You may have noticed that this is a large-print recipe from a newspaper in the 1970s. The newspaper is trying to pretend like they’re doing the elderly a service by printing the recipe extra-large, but I have a sneaking suspicion someone backed out of a paid ad at the last second and they just had some space to fill.
*This isn’t a different ingredient; it just has another name on the other side of the pond. But to be clear if you’re making this at home, this is made with powdered or partially reconstituted gelatin, NOT peach jam/preserves.
**As a side note, the owner of the AirBnB left us a bag of bananas, avocados and other fruits from his farm on our doorknob early one morning while we were still asleep. When we awoke, he had left a note with them that said he would ‘like to offer [us] a selection of contemporaneous regional fruits of the moment,’ which is possibly the greatest and most elaborate statement I have ever heard in English. There were two fruits in the bag that we could not identify, and when we image searched them, we found that one is called, literally, sleeve. Obviously this was the best trip we’ve taken in a long time.
4 spoons out of five. Of the three ingredients in this recipe, I hate one (yoghurt), am indifferent to one (gelatin) and adore one (peaches), so I really wasn’t sure how this was going to go. Honestly, it was great! It tastes like panna cotta, a dish I fell in love with on a trip to (of all places) China, but omits nearly all of the fat found in regular cream-heavy panna cotta by using fat-free Greek yoghurt as the only dairy. The recommendation to use canned peaches threw me for a loop as this would obviously be better with fresh peaches, so I did two versions (one small, one large) to test the difference. Fresh peaches are always better, but even the canned peaches left us with a tasty result and while I'm not saying a dessert that involves flavoured gelatin should really be nominated for an award any time soon, there's very little difference between a regular gelatin-set panna cotta and this version, which just amps up the peach flavour with a little boost from the gelatin. This was the perfect light, summery dessert to reward myself after a pretty hectic week, and it's pretty enough (if a little retro) that I'll definitely be making it again.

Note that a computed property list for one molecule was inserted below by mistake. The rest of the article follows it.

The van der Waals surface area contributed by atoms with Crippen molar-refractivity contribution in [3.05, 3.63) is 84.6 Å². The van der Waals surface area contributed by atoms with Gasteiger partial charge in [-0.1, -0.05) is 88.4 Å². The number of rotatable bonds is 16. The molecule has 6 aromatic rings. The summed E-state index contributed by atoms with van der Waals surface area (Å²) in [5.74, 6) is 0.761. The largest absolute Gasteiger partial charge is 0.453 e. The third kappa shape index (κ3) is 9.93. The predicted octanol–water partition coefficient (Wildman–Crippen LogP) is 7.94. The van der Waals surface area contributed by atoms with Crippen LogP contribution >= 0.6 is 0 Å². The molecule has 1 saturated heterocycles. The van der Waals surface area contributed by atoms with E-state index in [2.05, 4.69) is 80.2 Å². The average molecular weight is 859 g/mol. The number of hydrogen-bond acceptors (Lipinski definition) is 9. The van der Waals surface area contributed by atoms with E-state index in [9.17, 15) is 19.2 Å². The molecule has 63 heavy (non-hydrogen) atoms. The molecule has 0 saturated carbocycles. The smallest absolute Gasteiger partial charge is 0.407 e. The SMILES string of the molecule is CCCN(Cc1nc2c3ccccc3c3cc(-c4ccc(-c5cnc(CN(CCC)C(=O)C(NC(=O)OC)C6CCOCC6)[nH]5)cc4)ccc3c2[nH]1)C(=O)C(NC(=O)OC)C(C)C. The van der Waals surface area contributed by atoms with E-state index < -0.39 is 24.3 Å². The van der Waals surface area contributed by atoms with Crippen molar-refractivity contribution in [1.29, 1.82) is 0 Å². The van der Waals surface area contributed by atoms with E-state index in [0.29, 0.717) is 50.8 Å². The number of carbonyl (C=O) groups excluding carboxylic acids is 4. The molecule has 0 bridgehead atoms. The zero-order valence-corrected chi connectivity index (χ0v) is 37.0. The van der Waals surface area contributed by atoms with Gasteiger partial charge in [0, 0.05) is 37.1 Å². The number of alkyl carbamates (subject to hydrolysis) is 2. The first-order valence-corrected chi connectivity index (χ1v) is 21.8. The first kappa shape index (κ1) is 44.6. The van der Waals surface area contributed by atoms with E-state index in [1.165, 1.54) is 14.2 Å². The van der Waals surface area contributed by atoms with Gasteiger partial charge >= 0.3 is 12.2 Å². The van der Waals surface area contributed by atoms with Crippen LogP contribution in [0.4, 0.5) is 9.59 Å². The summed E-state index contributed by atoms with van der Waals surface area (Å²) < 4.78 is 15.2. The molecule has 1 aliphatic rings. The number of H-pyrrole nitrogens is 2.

two years ago: Jiffy tuna supper
Peach Panna Cotta
Pour boiling water over gelatin and stir until dissolved.
Stir in peach nectar or syrup.
Very slowly, pour this mixture into the yoghurt (you must pour the gelatin into the yoghurt or it won't form a uniform mixture), stirring constantly.
Chill until slightly thickened but not yet completely set; 30 minutes to 1 hour, depending on the coldness of your refrigerator.
Gently fold in peaches.
Pour into a 3-cup 'fancy' mold (or individual ramekins if desired).
Chill until firm.
When ready to serve, place mold in a bowl of hot water for 1-2 minutes, then invert onto a serving plate.
1 3-oz./85g package peach gelatin powder or corresponding amount of jelly
1 c boiling water
½ c peach nectar (or, if using canned peaches, syrup from the can)
1 c plain yoghurt (I used non-fat Greek yoghurt)
1 c canned peach chunks or peeled fresh peaches, cut into chunks